Africology class unlocks hidden Black History Month stories for middle schoolers in East New York, Brooklyn
EAST NEW YORK, Brooklyn (WABC) — WABC-TV is proud to celebrate Black History Month. We commemorate the contributions of African Americans and highlight how the tri-state region is learning from the past to create a better future.
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A school in New York City has planted a seed of learning that could grow statewide.
It’s a unique lesson plan.
Elements of black history can be found in every corner of the East New York Middle School of Excellence.
“It is very important that our children understand that their story did not begin here in this hemisphere. They have a rich history that goes as far back as history itself,” said Malik Small, principal of the East New York Middle School of Excellence.
For this reason, dr. Small started this Africanology course a few years ago. The Black Studies program is a prerequisite for all classes.
There is a renewed push to implement a similar curriculum in all public schools across the state.
Small sits on the New York State Commission on African American History. It aims to find and unlock hidden stories throughout the Empire State.
Governor Kathy Hochul signed an executive order establishing the commission last year.
“We have congregations across the state, not just in Auburn, New York, home of Harriet Tubman, but we have had a strong presence in every part of the state,” said Robert J. Rodriguez, secretary of state and commission chairman. “So it’s important that we recognize and celebrate these community efforts, and that we continue to allow these communities to explore this rich history.”
The commission is planning a “listening tour” across New York.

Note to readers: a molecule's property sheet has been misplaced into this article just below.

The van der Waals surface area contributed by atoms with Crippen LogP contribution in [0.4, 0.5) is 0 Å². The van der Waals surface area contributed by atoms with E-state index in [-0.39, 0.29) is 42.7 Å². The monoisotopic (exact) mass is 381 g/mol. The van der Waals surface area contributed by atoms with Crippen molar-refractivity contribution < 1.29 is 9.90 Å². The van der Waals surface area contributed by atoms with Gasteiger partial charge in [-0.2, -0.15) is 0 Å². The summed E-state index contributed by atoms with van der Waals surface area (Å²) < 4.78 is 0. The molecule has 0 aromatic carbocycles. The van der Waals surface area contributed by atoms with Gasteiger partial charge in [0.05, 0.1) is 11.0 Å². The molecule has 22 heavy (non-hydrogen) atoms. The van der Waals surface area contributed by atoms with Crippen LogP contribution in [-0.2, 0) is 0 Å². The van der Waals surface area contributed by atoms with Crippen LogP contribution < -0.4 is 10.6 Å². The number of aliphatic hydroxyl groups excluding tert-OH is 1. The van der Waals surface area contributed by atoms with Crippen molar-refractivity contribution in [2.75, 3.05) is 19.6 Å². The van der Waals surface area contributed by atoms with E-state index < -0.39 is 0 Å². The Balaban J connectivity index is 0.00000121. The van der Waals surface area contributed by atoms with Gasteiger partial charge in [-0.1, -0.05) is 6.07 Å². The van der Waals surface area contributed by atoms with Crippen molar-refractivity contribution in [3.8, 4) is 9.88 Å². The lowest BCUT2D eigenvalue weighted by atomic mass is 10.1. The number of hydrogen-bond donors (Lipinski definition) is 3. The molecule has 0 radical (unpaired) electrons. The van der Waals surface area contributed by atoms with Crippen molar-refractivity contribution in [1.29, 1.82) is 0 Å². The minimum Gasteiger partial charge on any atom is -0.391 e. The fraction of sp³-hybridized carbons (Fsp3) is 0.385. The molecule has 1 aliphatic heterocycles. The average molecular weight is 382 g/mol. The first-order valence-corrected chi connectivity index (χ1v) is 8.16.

“Maybe some of these individuals have been in these communities for years and know posts and know people we’ve never heard of,” said Hazel Dukes, president of the NAACP New York State Conference.
Stories like how Mother AME Zion Church in Harlem was recognized as the oldest black church in the state.
The commission will present its findings to the governor.
“It is intended to be an actionable roadmap for how we recognize, celebrate, and where necessary change the experiences of African Americans in the state,” Rodriguez said. “As a Latino man who identifies as a child of the African diaspora, it wasn’t easy to understand.”
That’s why officials say courses like Dr. Small are the key.
“We’re learning about the civil rights movement,” said one student.
There is so much more to discover.
“Other people write our story and leave things out, it’s so important. Now we’re making our story,” Dukes said.
The New York State Commission on African American History will hold its next meeting on February 9 from 6 to 8 p.m. at the Philipse Manor Hall in Yonkers.
You are invited to come out and share stories from your community.
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